12 Bank Resolution over the last 30 years in Selected Caribbean Countries CountryBankResolution MechanismApproximate Cost to the System Trinidad and Tobago Several banks during the period A combination of resolution strategies were employed, including liquidation. Not available CLICO Investment Bank 2009 Central Bank intervention and Liquidation. Depositor reimbursement by DICTT & government guaranteed payments Over US$3 billion to date - CLICO Group AntiguaBank of Antigua (owned by Stanford Financial Group) 2009 ECCB intervened through recapitalization and liquidity support. ECCB’s intervention facilitated the acquisition of certain assets and liabilities of BOA by Eastern Caribbean Amalgamated Bank in 2010 which is currently in operation. Not available. ECCB loan to Govt. of Antigua and Barbuda – approx US$33 million 12

13 Bank Resolution over the last 30 years in Selected Caribbean Countries - Causes  Inadequate regulation and enforcement/ supervision on the part of bank supervisors and regulators  Unsound banking practices  Poor corporate governance  Weak legal framework, judicial and criminal investigation system  Rapid expansion of companies within conglomerates and complex group structures 13

14 Overview of the Current Legal and Supervisory Framework for Banks Some common features of the current legal and supervisory framework for banks in Bahamas, Barbados, Bermuda; British Virgin Islands, Jamaica, Trinidad and Tobago and OECS: The legal framework is generally clear on responsibilities and objectives for each authority involved in the supervision of banks (Supervision devolved - Central Bank; Monetary Authority; The Financial Services Commission) Banking laws confer powers on bank supervisors to prescribe prudential and other requirements; take corrective and sanctioning actions As between the Supervisors and the DI there are a range of respective intervention and resolution powers and at times resolution powers are also vested in the Cabinet Minister responsible for the financial affairs of the country. Where it exists the legal framework is generally clear on the responsibilities of deposit insurers 14

15 Insolvency Laws Governing Banks in the Caribbean There are no special insolvency regime for banks in the countries examined. The general insolvency framework for companies and administered by the court is applicable for winding-up insolvent banks. Deposit Insurers (in T&T, Jamaica, Barbados and Bahamas) may act as liquidator or receiver for the winding-up of banks however only when advised or guided by the Central Bank and /or the Minister of Finance; or the courts as is the case for the respective country. 15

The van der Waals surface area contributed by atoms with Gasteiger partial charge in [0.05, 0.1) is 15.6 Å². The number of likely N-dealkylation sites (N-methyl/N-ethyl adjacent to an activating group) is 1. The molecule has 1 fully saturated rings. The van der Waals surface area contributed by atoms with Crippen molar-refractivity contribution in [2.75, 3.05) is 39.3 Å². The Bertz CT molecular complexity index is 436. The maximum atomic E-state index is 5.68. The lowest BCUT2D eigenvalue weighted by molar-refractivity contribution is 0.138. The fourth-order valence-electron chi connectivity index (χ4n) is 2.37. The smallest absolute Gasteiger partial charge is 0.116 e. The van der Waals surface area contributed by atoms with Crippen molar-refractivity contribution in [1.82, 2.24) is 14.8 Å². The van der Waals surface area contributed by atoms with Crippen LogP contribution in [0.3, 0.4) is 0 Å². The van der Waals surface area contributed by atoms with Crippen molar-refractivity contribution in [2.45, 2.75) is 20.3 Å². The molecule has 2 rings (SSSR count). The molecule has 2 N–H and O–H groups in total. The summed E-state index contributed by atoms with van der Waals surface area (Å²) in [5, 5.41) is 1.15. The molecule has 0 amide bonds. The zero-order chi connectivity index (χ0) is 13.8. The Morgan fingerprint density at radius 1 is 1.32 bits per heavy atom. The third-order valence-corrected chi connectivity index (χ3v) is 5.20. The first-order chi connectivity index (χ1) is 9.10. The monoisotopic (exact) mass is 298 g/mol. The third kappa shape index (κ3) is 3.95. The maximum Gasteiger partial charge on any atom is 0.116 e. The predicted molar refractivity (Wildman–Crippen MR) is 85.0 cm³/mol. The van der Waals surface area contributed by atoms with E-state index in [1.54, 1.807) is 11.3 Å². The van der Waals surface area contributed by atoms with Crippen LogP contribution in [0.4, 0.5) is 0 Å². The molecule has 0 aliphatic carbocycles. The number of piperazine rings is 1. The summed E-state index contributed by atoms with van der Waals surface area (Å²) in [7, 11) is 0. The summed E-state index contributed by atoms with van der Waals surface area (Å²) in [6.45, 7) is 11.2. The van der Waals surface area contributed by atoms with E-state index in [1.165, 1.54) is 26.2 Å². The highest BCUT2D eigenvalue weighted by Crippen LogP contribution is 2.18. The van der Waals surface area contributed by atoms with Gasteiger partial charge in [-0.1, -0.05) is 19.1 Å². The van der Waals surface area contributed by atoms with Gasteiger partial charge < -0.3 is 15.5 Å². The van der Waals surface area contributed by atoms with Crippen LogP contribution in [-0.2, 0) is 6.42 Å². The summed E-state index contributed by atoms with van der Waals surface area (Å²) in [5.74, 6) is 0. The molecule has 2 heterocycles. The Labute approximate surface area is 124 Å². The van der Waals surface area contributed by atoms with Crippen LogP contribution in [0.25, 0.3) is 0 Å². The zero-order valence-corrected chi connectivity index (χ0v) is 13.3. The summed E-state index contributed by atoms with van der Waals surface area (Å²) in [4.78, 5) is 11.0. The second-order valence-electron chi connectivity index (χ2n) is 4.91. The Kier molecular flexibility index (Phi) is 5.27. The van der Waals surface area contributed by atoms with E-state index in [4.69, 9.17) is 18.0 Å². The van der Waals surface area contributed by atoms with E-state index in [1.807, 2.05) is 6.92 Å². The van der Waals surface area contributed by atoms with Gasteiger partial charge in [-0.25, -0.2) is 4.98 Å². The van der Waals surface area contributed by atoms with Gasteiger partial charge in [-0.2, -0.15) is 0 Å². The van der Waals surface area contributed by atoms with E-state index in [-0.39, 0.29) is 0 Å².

16 Insolvency Laws Governing Banks in the Caribbean Bermuda monetary authority has proposed a framework for a special resolution regime for banks licensed in Bermuda. The Bill seeks to provide the authorities with the necessary stabilisation powers to transfer part or all of a failing bank’s business to a private sector purchaser, assume control of part or all of a failing bank’s business through a bridge bank and acquire temporary public ownership of a bank where required. 16

17 Overview of the Legal and Supervisory Framework for DTIs in Selected Caribbean Countries Country Lead Authority Responsible for Supervision of DTIs Authority to Wind Up Bank Bahamas Central Bank of the Bahamas- Office of Inspector of Banks (Inspector) The Governor after advising the Minister applies to the Supreme Court Barbados The Central Bank of Barbados through its Supervision Department The Central Bank after notifying the Minister, applies to the High Court Bermuda Bermuda Monetary Authority (BMA)BMA through a Special Resolution Regime (SRR) in conjunction with the Minister. Where public funds are involved, then the Govt will take control. 17

18 Overview of the Legal and Supervisory Framework for DTIs in Selected Caribbean Countries Country Lead Authority Responsible for Supervision of DTIs Authority to Wind Up Bank British Virgin Islands The Financial Services Commission The Financial Services Commission by Court Order Jamaica The Central Bank through its Governor. The Central Bank through a Supervisory Committee determines whether a member institution is insolvent. The Central Bank through Supervisor of banks and after consultation with the Minister of Finance OECS Eastern Caribbean Central Bank (ECCB) - Monetary Authority for a group of eight members/island economies The Minister, acting on recommendation of the Central Bank Trinidad and Tobago The Central Bank of Trinidad and Tobago – Inspector of Financial Institutions The Central Bank of Trinidad and Tobago on the recommendation of the Inspector of Financial Institutions. 18